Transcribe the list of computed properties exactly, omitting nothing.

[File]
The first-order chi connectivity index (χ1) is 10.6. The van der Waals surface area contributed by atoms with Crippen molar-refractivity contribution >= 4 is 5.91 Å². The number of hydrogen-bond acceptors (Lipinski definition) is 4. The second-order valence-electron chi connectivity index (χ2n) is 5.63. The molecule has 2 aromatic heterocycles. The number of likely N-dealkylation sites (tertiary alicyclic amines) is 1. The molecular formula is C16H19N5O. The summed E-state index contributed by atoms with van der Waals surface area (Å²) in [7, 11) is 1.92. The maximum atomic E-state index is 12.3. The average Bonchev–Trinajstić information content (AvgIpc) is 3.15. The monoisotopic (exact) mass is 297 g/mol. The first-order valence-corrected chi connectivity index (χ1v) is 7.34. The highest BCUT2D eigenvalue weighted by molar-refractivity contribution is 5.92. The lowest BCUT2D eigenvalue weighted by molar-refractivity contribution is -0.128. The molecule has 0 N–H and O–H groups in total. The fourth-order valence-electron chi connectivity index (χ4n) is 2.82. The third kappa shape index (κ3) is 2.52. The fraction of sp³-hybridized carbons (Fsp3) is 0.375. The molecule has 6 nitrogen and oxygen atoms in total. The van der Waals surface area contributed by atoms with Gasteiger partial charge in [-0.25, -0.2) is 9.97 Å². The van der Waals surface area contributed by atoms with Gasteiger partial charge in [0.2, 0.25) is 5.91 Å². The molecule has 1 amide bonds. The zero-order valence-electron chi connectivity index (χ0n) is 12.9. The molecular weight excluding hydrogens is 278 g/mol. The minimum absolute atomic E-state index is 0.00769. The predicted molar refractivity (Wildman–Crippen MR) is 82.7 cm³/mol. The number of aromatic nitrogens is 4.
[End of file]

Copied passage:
The first-order chi connectivity index (χ1) is 10.6. The van der Waals surface area contributed by atoms with Crippen molar-refractivity contribution >= 4 is 5.91 Å². The number of hydrogen-bond acceptors (Lipinski definition) is 4. The second-order valence-electron chi connectivity index (χ2n) is 5.63. The molecule has 2 aromatic heterocycles. The number of likely N-dealkylation sites (tertiary alicyclic amines) is 1. The molecular formula is C16H19N5O. The summed E-state index contributed by atoms with van der Waals surface area (Å²) in [7, 11) is 1.92. The maximum atomic E-state index is 12.3. The average Bonchev–Trinajstić information content (AvgIpc) is 3.15. The monoisotopic (exact) mass is 297 g/mol. The first-order valence-corrected chi connectivity index (χ1v) is 7.34. The highest BCUT2D eigenvalue weighted by molar-refractivity contribution is 5.92. The lowest BCUT2D eigenvalue weighted by molar-refractivity contribution is -0.128. The molecule has 0 N–H and O–H groups in total. The fourth-order valence-electron chi connectivity index (χ4n) is 2.82. The third kappa shape index (κ3) is 2.52. The fraction of sp³-hybridized carbons (Fsp3) is 0.375. The molecule has 6 nitrogen and oxygen atoms in total. The van der Waals surface area contributed by atoms with Gasteiger partial charge in [-0.25, -0.2) is 9.97 Å². The van der Waals surface area contributed by atoms with Gasteiger partial charge in [0.2, 0.25) is 5.91 Å². The molecule has 1 amide bonds. The zero-order valence-electron chi connectivity index (χ0n) is 12.9. The molecular weight excluding hydrogens is 278 g/mol. The minimum absolute atomic E-state index is 0.00769. The predicted molar refractivity (Wildman–Crippen MR) is 82.7 cm³/mol. The number of aromatic nitrogens is 4.